Even at his worst in D.C., the home fans never booed Harper. For some, marriage is finite, and they always expected Harper would leave after the 2018 season which made it difficult to love him. Some fans moved on back in June when Harper was hovering around “Mendoza” and they bought the Juan Soto jersey. It was easier to move on at that point in time.
If you rank Harper along with his teammates, Fangraphs has him as only the 5th most valuable player on his team. Juan Soto who has had nearly 200 fewer plate appearances is ahead of his mentor by 0.1 WAR with a week and a half of baseball remaining. For Harper, how does he feel about his future with the Nationals? He has not said much until recently.
“…It’s going to be an exciting future for the Nationals, and we’ll see if I’m in those plans” — Bryce Harper
Harper will be in the Nats plans if he wants to be. There’s enough mutual interest that of course the Nationals want him back but at what price?
“It’s a complicated negotiation. Suffice it to say, I think Bryce likes it here. We would love to have Bryce. If it’s something that makes sense for both Bryce and for the Nationals, we would love to have Bryce Harper here in the long term.” — Nationals’ General Manager Mike Rizzo
If Harper wants to break the bank, he might end up in Philadelphia at Citizen’s Bank Ballpark next year because they have to cash to stroke off some big checks. If it is about quality of life, the decision could be to stay in Harper’s home away from home in Washington D.C.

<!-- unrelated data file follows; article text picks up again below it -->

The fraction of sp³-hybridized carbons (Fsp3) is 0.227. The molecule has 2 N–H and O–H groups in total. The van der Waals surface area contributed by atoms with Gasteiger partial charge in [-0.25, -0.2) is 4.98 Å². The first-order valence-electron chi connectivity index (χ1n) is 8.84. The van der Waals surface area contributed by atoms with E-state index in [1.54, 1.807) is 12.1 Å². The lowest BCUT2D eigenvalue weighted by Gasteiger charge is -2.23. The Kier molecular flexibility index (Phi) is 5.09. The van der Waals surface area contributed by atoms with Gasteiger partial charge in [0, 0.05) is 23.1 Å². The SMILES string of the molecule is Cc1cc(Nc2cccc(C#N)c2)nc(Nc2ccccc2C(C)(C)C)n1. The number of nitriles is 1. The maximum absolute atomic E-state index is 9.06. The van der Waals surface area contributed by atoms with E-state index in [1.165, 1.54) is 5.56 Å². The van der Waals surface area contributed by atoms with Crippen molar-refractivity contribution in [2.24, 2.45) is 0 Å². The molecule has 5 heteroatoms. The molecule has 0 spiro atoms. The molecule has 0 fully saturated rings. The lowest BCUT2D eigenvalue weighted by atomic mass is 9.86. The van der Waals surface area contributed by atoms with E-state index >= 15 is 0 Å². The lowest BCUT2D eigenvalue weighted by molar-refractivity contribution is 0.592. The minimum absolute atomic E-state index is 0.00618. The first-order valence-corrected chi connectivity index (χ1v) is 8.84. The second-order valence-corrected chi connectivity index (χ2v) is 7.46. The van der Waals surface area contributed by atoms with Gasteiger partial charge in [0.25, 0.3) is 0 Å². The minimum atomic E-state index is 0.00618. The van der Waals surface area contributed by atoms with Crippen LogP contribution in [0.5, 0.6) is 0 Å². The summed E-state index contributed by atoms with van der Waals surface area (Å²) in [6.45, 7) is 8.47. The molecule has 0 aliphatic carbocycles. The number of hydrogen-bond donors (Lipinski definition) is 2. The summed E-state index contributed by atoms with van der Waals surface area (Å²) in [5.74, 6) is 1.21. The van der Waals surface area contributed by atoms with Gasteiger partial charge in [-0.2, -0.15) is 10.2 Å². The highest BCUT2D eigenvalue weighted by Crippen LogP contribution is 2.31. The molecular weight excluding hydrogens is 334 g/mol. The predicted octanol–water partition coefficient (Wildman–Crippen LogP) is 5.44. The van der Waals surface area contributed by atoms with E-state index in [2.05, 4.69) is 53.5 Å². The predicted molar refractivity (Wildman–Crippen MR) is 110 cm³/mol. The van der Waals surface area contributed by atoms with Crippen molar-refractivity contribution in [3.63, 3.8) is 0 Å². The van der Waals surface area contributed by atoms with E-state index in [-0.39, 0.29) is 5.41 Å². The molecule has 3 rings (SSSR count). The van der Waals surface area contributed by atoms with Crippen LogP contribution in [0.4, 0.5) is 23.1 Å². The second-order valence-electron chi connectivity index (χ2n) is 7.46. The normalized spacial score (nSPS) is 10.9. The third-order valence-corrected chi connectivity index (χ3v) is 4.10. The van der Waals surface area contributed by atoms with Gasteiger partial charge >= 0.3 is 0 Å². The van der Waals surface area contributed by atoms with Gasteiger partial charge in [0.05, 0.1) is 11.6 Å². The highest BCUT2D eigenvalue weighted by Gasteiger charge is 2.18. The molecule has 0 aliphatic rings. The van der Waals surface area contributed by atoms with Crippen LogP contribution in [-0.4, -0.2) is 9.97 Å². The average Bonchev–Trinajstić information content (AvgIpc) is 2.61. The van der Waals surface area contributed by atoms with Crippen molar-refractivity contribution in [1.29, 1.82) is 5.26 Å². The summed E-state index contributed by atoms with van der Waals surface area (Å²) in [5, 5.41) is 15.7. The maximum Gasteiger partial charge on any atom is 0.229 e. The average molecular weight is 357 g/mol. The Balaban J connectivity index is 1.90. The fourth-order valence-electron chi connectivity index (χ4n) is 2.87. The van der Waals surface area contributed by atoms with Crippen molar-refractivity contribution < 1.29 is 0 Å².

“For me, I’ve just been trying to enjoy my last year in D.C. — if that’s how it’s going to happen. Like I’ve said all along, I love D.C. I love being here. I love being a part of this organization. We’ll see if I’m in those plans or not going forward.” — Bryce Harper
There you have it. The future will look bright for the Washington Nationals with or without Bryce Harper. With him, the team has Juan Soto, Victor Robles, and Adam Eaton which is a good problem to have when you have a surplus of star players. Without Harper, the outfield is set with Soto, Robles, and Eaton. If Harper stays, it could shift Soto to 1st base or another creative move could be made.
If you want to bet money on Harper’s 2019 destination, the Bovado Sportsbook has set the initial odds.
- Chicago Cubs +150
- Los Angeles Dodgers +350
- New York Yankees +450
- Philadelphia Phillies +650
- Washington Nationals +700
- Boston Red Sox +900
- Los Angeles Angels +1200
- San Francisco Giants +1500
Bet $100 on Harper to sign with the Nats and you win $700 if he does. In a way, Rizzo bet a ton on Harper by retaining him at the trade deadline and his remaining $7 million salary. If Bryce walks in free agency, the Nationals compensation will be a low pick in the 4th round where you normally don’t find star prospects. If Rizzo traded Harper at the trade deadline, he might have been able to get a few prospects in a package similar to what Manny Machado yielded plus the Nationals most likely would have been able to get below the tax cap with all the collective moves they made.
If you live in the DMV, get out to see Bryce Harper in this next week….just in case.